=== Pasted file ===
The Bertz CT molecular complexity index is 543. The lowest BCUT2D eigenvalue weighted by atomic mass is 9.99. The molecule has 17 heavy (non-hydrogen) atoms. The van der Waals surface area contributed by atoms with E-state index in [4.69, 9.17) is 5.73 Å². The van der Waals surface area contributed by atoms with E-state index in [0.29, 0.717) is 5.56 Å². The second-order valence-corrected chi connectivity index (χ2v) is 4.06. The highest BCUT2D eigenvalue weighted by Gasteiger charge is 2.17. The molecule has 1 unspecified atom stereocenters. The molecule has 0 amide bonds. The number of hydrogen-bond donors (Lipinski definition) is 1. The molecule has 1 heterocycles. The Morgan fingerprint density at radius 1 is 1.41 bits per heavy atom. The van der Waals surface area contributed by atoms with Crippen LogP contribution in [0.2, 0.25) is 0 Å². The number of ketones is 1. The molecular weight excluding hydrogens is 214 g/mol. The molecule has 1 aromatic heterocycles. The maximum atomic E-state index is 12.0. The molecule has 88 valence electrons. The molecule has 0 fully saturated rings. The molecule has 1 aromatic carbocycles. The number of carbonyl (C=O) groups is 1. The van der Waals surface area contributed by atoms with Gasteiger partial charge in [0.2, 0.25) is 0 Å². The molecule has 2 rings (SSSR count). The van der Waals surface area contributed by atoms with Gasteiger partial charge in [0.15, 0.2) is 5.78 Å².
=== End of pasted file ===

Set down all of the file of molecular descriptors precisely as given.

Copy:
The Bertz CT molecular complexity index is 543. The lowest BCUT2D eigenvalue weighted by atomic mass is 9.99. The molecule has 17 heavy (non-hydrogen) atoms. The van der Waals surface area contributed by atoms with E-state index in [4.69, 9.17) is 5.73 Å². The van der Waals surface area contributed by atoms with E-state index in [0.29, 0.717) is 5.56 Å². The second-order valence-corrected chi connectivity index (χ2v) is 4.06. The highest BCUT2D eigenvalue weighted by Gasteiger charge is 2.17. The molecule has 1 unspecified atom stereocenters. The molecule has 0 amide bonds. The number of hydrogen-bond donors (Lipinski definition) is 1. The molecule has 1 heterocycles. The Morgan fingerprint density at radius 1 is 1.41 bits per heavy atom. The van der Waals surface area contributed by atoms with Crippen LogP contribution in [0.2, 0.25) is 0 Å². The number of ketones is 1. The molecular weight excluding hydrogens is 214 g/mol. The molecule has 1 aromatic heterocycles. The maximum atomic E-state index is 12.0. The molecule has 88 valence electrons. The molecule has 0 fully saturated rings. The molecule has 1 aromatic carbocycles. The number of carbonyl (C=O) groups is 1. The van der Waals surface area contributed by atoms with Gasteiger partial charge in [0.2, 0.25) is 0 Å². The molecule has 2 rings (SSSR count). The van der Waals surface area contributed by atoms with Gasteiger partial charge in [0.15, 0.2) is 5.78 Å².